Zener mystery revealed
The zener barrier is a simple circuit, but when tossed into a control loop, the unexplainable can happen. An automotive manufacturing plant in Kentucky recently experienced a ‘zener phenomenon’ on good control loops that had been in service for years.
In most cases with intrinsic safety control loop problems, the barrier is the least understood portion of the loop, and is often targeted as the cause of nuisance trips.
Technicians at the plant investigated frequent nuisance trips on a group of I/O, but could not determine the problem. Using a digital multimeter (DMM), they checked the 24-Vdc power supply, which appeared to be operating correctly.
The technicians verified that the field devices were not causing the nuisance trips. Some of the tripping barriers were spares, which were not connected to the field devices. Running bench tests on the barriers did not replicate the problem that was occurring in the plant.
Technicians at the automotive plant contacted Pepperl+Fuchs ( www.am.pepperl-fuchs.com )
The company’s service people discovered that the only way to open the fuse was to raise the supply voltage above the breakdown voltage of the zener diode. This forced the zener into its conduction state, which caused the current to rise rapidly above the fuse rating, thereby blowing the fuse. As far as the fuse was concerned, this condition appeared to be a short circuit. Regardless of whether there was a short circuit, or the zener voltage was exceeded, the fuse was blowing, and the trips were definitely nuisances.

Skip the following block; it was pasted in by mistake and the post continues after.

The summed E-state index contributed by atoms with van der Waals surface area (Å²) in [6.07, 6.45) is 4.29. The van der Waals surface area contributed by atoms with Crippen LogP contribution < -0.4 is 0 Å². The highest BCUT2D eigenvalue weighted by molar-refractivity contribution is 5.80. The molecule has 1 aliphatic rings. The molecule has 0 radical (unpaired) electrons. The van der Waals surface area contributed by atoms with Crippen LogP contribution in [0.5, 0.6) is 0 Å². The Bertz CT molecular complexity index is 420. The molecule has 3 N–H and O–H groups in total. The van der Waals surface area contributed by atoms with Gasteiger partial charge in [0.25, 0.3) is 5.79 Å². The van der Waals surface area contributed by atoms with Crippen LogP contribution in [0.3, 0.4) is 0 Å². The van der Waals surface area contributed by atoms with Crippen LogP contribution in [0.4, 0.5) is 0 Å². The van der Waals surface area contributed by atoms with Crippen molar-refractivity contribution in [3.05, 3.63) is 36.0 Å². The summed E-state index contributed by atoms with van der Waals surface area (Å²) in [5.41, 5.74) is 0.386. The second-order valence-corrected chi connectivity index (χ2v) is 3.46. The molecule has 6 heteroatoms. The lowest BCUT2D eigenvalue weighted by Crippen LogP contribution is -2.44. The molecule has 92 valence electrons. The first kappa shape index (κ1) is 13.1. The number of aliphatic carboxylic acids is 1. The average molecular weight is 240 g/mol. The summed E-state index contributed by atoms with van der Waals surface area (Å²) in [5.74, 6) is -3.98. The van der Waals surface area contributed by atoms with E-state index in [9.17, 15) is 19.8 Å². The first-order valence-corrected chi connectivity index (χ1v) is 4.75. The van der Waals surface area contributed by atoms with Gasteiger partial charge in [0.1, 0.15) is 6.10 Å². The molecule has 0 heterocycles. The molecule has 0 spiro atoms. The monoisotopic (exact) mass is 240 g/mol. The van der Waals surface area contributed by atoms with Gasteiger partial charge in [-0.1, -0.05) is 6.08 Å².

So what was causing the trips?
It sounds straightforward, but don’t forget that the automotive plant technicians had measured the power supply voltage to be a steady 24 Vdc. Circuit grounding is another possible suspect. If the ground potential was fluctuating, the apparent zener reference could exceed the zener conduction voltage. However, the grounding network was believed to be very sound; and it would be quite time consuming to debug that aspect of the circuit.
The technicians took another look at the power supply. This time, instead of using a DMM, they used a scope to measure the output of the power supply. Wouldn’t you know it; they discovered an intermittent 30.5 Vdc spike, which was certainly enough to send the 28-V zener into conduction. The zener conducted current that was sufficient to blow the fuse, but not for a long enough period of time to show up on the DMM!
The zener mystery was solved! The power supply had a defective electrolytic filter capacitor, which tend to dry out after several years in operation. The automotive plant, armed with much more information on zener barriers, was able to get up and running again.